In episode 31 I’m joined by Patrick Skinner, Director of Special Projects for The Soufan Group. Patrick is a former CIA case officer who specializes in counter-terrorism issues. Patrick’s background in both law enforcement (US Air Marshals and the US Capitol Police) and intelligence has positioned him to understand the full array of challenges we face in our intelligence and counterterrorism efforts and it is those challenges that we focus on in this podcast.
How dow we deal with unpreventable attacks? How do we attack root causes? How can an enormous bureaucracy like the U.S. government adapt to fight incredibly agile adversaries? Does consumer encryption really present a significant barrier? How do we find the balance between human intelligence and technology driven collection? We cover it all – and then some in this episode.
Over the past couple of weeks I’ve been evaluating ProtonMail. This service is part of a new generation of tools (most inspired by Edward Snowden) developed with the aim of delivering robust encrypted communications and file sharing to the widest possible audience.
Blogs of War readers know that I’m not an Edward Snowden fan, far from it in fact, but I do believe that we have to secure the applications and communication channels that now pervade our lives. Not because I’m worried about the NSA. Frankly I’m far more worried about every other threat. However, I’m also keenly aware of the terrorist and criminal threats we face and why law enforcement agencies and intelligence services (the friendly ones) are deeply concerned about bad actors having the ability to go dark.
There are well-intentioned people on both sides of the privacy debate (see episode 18 with retired FBI agent David Gomez for a law enforcement perspective) and Andy Yen, as a privacy advocate, makes a powerful case for making encrypted communication tools as widely available as possible.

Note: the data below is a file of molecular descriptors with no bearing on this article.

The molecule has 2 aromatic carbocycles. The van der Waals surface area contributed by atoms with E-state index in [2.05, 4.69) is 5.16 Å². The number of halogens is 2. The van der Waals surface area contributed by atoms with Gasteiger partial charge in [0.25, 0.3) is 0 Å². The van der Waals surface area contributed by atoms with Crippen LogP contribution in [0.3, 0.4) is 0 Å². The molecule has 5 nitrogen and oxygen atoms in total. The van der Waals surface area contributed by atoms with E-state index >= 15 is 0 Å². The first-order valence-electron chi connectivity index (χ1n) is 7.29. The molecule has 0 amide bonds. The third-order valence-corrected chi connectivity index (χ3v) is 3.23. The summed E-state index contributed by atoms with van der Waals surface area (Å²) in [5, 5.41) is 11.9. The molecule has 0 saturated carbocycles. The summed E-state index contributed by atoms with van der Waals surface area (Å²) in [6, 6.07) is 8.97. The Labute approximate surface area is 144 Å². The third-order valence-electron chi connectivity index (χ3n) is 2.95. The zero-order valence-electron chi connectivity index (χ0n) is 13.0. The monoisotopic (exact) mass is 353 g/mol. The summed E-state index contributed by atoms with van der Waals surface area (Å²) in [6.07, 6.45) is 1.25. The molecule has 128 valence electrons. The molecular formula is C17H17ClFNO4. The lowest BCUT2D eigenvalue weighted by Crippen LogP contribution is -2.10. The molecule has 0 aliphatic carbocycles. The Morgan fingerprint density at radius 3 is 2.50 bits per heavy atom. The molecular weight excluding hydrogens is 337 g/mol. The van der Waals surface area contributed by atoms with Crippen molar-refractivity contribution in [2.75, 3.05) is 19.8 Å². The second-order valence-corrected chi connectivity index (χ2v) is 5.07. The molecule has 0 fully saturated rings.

For more from Andy I recommend his TED Talk “Think your email’s private? Think again“.
I emailed retired FBI agent David Gomez from my new ProtonMail account to propose a podcast about encryption and its effect on mass surveillance from a homeland security and law enforcement perspective. You’re reading this because he immediately accepted.
Encrypted communication has been available to consumers for decades but new tools are arriving that are actually making it an accessible and realistic option for the majority of users. Easy to use strong encryption is, in many ways, a wonderful thing. It means that good people in bad places might have more freedom to communicate. It means that people can trust that a point to point communication is just that. But it also means that a lot of people with bad intentions will find it easier to go dark, to plot, and to recruit – often across international borders. How are governments going to cope with this especially when they’ve enjoyed great success with the current collection models that allow them to intercept electronic communications on a massive scale?
Even if you support strong encryption and disagree with government interception of electronic communications you must acknowledge the impact that cutting them out of the loop could have on our security. That tradeoff is the topic we struggle with in this episode.
You can follow David on Twitter @AllThingsHLS.
This week I’m focusing on a single critical topic – the struggle between privacy advocates and governments over cryptography. This is a sensitive topic and there are a lot of extreme positions on the matter. I attempt to take a balanced look at both sides of the issue, offer my thoughts about who might win the war, and I explore what the eventual outcome might mean for intelligence professionals. However, I also argue that if either side “wins” the war without understanding and accommodating the positions of the other, we all stand to lose.
This is a slightly shorter and more focused episode but I’m exploring this format with the intention of releasing more than one episode per week. Please let me know what you think about the format change. You can do that on the Covert Contact Facebook Page or by connecting with me on Twitter @CovertContact.